JACKSON, MISS. -- R. Jess Brown, 77, a civil rights lawyer whose clients included James Meredith as well as a young black man who was lynched before he could be brought to trial on charges of raping a white woman, died of cancer Dec. 31 at a hospital here.

He was one of Meredith's lawyers in his successful bid to break the color barrier at the University of Mississippi in 1962. Mr. Brown also represented Mack Charles Parker, who was accused of raping a white woman in 1959. Parker was lynched and thrown into the Pearl River after Mr. Brown raised the issue of jury discrimination prior to Parker's trial.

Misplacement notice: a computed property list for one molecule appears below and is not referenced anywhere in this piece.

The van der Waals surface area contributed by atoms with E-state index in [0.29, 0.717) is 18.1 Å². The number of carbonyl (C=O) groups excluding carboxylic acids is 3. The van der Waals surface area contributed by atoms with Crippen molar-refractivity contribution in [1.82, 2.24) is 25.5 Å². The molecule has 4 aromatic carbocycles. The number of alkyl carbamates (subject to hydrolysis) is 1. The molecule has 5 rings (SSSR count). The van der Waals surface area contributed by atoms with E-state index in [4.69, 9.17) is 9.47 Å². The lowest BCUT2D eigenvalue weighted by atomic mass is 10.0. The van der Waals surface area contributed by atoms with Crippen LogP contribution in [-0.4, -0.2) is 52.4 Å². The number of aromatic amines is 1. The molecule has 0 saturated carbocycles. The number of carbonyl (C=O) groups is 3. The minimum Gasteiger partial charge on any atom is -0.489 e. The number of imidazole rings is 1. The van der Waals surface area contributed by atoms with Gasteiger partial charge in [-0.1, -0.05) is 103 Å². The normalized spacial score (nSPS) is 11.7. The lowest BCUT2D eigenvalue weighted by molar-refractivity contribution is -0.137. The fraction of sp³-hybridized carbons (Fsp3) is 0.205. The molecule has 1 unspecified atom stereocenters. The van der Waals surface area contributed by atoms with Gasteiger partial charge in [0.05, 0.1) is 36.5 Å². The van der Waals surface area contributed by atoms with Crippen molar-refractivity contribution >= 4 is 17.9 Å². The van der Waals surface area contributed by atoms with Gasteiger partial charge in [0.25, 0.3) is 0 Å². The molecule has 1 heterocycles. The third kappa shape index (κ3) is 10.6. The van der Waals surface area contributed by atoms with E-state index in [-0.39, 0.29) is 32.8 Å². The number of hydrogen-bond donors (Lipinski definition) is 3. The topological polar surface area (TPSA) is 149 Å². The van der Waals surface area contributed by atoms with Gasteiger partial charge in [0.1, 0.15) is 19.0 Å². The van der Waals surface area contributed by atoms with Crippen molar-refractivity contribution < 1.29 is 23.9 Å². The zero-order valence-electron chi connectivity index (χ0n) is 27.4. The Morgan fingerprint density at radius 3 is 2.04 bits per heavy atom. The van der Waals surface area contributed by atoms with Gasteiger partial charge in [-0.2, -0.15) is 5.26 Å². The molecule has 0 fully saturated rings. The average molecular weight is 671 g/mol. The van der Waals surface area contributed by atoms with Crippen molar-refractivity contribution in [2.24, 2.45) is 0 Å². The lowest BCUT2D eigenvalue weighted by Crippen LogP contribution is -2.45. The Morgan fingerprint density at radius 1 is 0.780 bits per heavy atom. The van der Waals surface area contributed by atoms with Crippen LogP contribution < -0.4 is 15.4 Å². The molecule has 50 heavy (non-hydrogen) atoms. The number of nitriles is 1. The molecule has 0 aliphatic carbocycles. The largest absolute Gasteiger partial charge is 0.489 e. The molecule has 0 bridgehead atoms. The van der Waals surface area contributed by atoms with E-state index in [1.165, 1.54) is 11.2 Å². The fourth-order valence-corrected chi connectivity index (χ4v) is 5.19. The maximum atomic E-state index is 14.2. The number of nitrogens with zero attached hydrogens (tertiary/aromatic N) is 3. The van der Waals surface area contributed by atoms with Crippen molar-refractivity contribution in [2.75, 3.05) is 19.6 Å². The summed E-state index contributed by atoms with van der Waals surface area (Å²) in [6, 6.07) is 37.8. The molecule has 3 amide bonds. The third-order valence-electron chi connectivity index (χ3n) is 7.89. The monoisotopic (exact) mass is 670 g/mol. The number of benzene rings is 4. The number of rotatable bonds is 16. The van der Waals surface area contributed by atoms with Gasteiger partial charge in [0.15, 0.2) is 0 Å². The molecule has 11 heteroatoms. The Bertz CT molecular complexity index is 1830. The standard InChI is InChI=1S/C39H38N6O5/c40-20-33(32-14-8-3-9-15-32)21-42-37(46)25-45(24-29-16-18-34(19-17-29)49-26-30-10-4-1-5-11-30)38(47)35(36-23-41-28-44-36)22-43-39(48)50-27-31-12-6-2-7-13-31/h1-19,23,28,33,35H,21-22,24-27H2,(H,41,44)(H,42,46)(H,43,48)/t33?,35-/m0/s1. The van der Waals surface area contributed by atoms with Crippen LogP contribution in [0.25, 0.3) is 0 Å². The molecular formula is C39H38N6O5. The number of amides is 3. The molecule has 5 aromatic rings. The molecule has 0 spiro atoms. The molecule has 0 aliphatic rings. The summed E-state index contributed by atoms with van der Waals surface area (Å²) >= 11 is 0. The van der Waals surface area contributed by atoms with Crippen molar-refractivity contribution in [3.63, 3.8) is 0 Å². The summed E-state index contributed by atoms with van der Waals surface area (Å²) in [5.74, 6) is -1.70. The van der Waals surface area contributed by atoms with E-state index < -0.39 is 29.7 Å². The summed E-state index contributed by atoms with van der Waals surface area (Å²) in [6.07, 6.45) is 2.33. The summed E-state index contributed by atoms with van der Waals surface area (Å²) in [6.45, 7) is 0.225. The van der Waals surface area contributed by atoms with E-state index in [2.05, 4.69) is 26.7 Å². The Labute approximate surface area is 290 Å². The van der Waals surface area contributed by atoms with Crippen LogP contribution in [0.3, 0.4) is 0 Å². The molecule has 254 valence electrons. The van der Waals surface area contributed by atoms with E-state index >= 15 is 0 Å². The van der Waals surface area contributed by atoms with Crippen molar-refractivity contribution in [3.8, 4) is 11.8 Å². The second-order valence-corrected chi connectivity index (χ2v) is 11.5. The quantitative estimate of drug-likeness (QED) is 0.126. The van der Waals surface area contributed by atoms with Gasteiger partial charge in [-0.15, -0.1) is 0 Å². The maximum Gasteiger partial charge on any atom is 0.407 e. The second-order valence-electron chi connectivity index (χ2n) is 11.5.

Mr. Brown was a native of Muskogee, Okla. He received a bachelor's degree in education at Illinois State Unversity, a master's degree in education at Indiana University and a law degree at Texas Southern University.

In the 1950s, he filed what many believe to be the first modern civil rights lawsuit in Mississippi, on behalf of a minister in Jefferson Davis County challenging laws that made it impossible for blacks to vote.

In 1948, Mr. Brown sought equal salaries for black teachers in Jackson. He also worked with the NAACP Legal Defense Fund in fighting discrimination against blacks in transportation and other public accommodations in the 1960s.

Survivors include his wife, Jether; a son and a daughter.